… [I]n some (perhaps many) cities, discriminatory property assessments left [African Americans] with less disposable income than whites with similar earnings. … An investigation of 1962 assessment practices in Boston, for example, found that assessed values in the African American community of Roxbury were 68 percent of market values, while assessed values in the nearby white middle-class community of West Roxbury were 41 percent of market values. The researchers could not find a nonracial explanation for the difference.
Seventeen years later, an analysis of Chicago assessments found the most underassessed neighborhood to be Bridgeport, the all-white home of Mayor Richard J. Daley, where resistance to African Americans was among the most violent in the nation. Bridgeport assessed values were about 50 percent lower than the legally prescribed ratio of assessed-to-market value; in the nearby African American North Lawndale neighborhood, they were about 200 percent higher than the legally prescribed ratio.
In a 1973 study of ten large U.S. cities, the federal Department of Housing and Urban Development (HUD) found a systematic pattern of overassessment in low-income African American neighborhoods, with corresponding underassessment in white middle-class neighborhoods. The study revealed that in Baltimore, the property tax burden in the white middle-class community of Guilford, near Johns Hopkins University, was one-ninth that of African American East Baltimore. In Philadelphia the burden in white middle-class South Philadelphia was one-sixth that of African American Lower North Philadelphia. In Chicago the burden in white middle-class Norwood was one-half that of African American Woodlawn. The report provoked no action by the U.S. Department of Justice. Considering all these studies, the differences are too stark and consistent to make benign explanations likely.
The higher property taxes paid by African American owners—and through their landlords, by African American renters—contributed to the deterioration of their neighborhoods. After taxes, families had fewer funds left for maintenance, and some were forced to take in boarders or extended family members to pay their property taxes.
In Chicago, excessive taxation also led to loss of homes by African Americans because speculators were permitted to pay off delinquent tax liabilities and then seize the properties, evict the owners, and then resell the houses at enormous profit. Because African Americans’ property taxes were often higher relative to market value, black families were more likely to be delinquent in tax payments and more likely to be prey for speculators who could seize their houses after paying off the taxes due. There are no contemporary studies of assessed-to-market value ratios by community and by race, so we cannot say whether discriminatory tax assessments persist to the present time, and if so, in which communities. In cities like Baltimore and Cleveland, however, African Americans are still more likely than whites to lose homes through tax-lien repossessions.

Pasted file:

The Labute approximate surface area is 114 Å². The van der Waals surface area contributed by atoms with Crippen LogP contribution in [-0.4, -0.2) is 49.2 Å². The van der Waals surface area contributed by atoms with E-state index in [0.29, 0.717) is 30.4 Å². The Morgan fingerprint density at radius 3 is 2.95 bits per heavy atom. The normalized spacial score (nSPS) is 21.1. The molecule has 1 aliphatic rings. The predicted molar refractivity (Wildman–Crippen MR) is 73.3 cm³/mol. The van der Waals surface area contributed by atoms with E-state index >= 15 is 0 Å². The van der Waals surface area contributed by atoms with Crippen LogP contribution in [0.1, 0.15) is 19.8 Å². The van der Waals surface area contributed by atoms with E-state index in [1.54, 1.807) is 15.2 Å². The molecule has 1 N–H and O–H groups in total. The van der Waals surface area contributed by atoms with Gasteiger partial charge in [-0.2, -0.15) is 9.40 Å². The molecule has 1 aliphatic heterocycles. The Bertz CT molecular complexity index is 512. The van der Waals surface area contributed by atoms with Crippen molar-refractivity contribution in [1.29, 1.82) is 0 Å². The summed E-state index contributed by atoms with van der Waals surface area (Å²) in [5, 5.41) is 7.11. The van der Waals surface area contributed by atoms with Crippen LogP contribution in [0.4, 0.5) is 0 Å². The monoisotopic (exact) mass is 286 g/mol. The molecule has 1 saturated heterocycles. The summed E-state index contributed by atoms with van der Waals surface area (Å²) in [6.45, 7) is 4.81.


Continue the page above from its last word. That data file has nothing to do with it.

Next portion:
Costs of segregation attributable to discriminatory assessment practices, suffered by an unknown number of African Americans, are not trivial. This was not simply a result of vague and ill-defined “structural racism” but a direct consequence of county assessors’ contempt for their Fourteenth Amendment responsibilities, another expression of de jure segregation.
Richard Rothstein’s The Color of Law is a pretty good book
Historically black areas the average black family can no longer afford:
Central District, Seattle
Bayview-Hunter’s Point, San Francisco
Central East Austin, Austin
Point Breeze, Philadelphia
Harlem, New York
Bywater, New Orleans
U Street Corridor, Washington, D.C.
Greater Third Ward, Houston
According a 2013 U.S. Census report, the average black family earned $34,958 versus the average for all races of $51,939. For the average black family living in cities, this distinction means rent prices are simply too high. Gentrification is a cycle.
It was possibly the most heavily populated African-American neighborhood in Manhattan in the early 20th century. Apparently even Thelonious Monk once lived there. But, it was not to last for long. It was not a perfect neighborhood, though no neighborhood is. In 1940, the New York City Housing Authority characterized the area as “the worst slum section in the City of New York,” allegedly at the behest of one Robert Moses, and made plans to renew the area by demolishing the old tenements and building in its place the Amsterdam Housing Projects and Lincoln Center for the Performing Arts. Residents protested and took their cause all the way to the Supreme Court, but the judges ruled against them, and the over 40,000 people of San Juan Hill found themselves essentially homeless. Most moved to Harlem and the Bronx. One interesting factoid, gang fights in the neighborhood were so common that the play West Side Story was set in the neighborhood, and some of the introductory shots to the film were shot there. Like Lincoln Square, nobody’s 100% sure how San Juan Hill got its name beyond the reference to the Cuban battle site. But whether the reference honored the black soldiers who fought there, or simply the battle itself is anyone’s guess.
1. Ends of the Earth - Lord Huron / 2. Venus Fly - Grimes feat. Janelle Monáe / 3. Everybody Wants to Rule the World - Lorde / 4. Bad Religion - Frank Ocean / 5. American Boy - Estelle / 6. Neighborhood #2 (Laika) - Arcade Fire / 7. Cranes in the Sky - Solange / 8. Bossy - Kelis / 9. We Run This - Missy Elliott / 10. Dull Life - Yeah Yeah Yeahs